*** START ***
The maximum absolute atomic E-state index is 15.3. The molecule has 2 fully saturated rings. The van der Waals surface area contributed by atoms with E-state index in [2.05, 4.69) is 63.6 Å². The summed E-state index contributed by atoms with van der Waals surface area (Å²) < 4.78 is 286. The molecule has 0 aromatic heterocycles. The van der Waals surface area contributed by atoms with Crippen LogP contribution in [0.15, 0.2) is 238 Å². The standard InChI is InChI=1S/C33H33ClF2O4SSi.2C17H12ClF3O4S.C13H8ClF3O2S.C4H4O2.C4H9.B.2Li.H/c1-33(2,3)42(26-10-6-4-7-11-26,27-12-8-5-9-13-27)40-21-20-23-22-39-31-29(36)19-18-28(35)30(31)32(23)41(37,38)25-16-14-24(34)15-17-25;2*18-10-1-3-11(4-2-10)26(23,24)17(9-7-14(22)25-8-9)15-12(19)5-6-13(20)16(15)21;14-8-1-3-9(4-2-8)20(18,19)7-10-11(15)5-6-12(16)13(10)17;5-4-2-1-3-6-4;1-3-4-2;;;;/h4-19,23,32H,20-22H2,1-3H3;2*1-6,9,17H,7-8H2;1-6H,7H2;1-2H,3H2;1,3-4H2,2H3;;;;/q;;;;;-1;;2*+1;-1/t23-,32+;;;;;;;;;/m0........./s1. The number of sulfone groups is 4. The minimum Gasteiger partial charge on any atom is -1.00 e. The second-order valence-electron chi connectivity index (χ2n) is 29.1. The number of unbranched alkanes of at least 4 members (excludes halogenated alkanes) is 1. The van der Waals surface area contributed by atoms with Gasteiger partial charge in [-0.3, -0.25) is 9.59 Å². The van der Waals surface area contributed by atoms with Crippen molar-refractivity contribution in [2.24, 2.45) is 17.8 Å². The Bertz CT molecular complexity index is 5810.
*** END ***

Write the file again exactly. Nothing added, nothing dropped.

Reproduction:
The maximum absolute atomic E-state index is 15.3. The molecule has 2 fully saturated rings. The van der Waals surface area contributed by atoms with E-state index in [2.05, 4.69) is 63.6 Å². The summed E-state index contributed by atoms with van der Waals surface area (Å²) < 4.78 is 286. The molecule has 0 aromatic heterocycles. The van der Waals surface area contributed by atoms with Crippen LogP contribution in [0.15, 0.2) is 238 Å². The standard InChI is InChI=1S/C33H33ClF2O4SSi.2C17H12ClF3O4S.C13H8ClF3O2S.C4H4O2.C4H9.B.2Li.H/c1-33(2,3)42(26-10-6-4-7-11-26,27-12-8-5-9-13-27)40-21-20-23-22-39-31-29(36)19-18-28(35)30(31)32(23)41(37,38)25-16-14-24(34)15-17-25;2*18-10-1-3-11(4-2-10)26(23,24)17(9-7-14(22)25-8-9)15-12(19)5-6-13(20)16(15)21;14-8-1-3-9(4-2-8)20(18,19)7-10-11(15)5-6-12(16)13(10)17;5-4-2-1-3-6-4;1-3-4-2;;;;/h4-19,23,32H,20-22H2,1-3H3;2*1-6,9,17H,7-8H2;1-6H,7H2;1-2H,3H2;1,3-4H2,2H3;;;;/q;;;;;-1;;2*+1;-1/t23-,32+;;;;;;;;;/m0........./s1. The number of sulfone groups is 4. The minimum Gasteiger partial charge on any atom is -1.00 e. The second-order valence-electron chi connectivity index (χ2n) is 29.1. The number of unbranched alkanes of at least 4 members (excludes halogenated alkanes) is 1. The van der Waals surface area contributed by atoms with Gasteiger partial charge in [-0.3, -0.25) is 9.59 Å². The van der Waals surface area contributed by atoms with Crippen molar-refractivity contribution in [2.24, 2.45) is 17.8 Å². The Bertz CT molecular complexity index is 5810.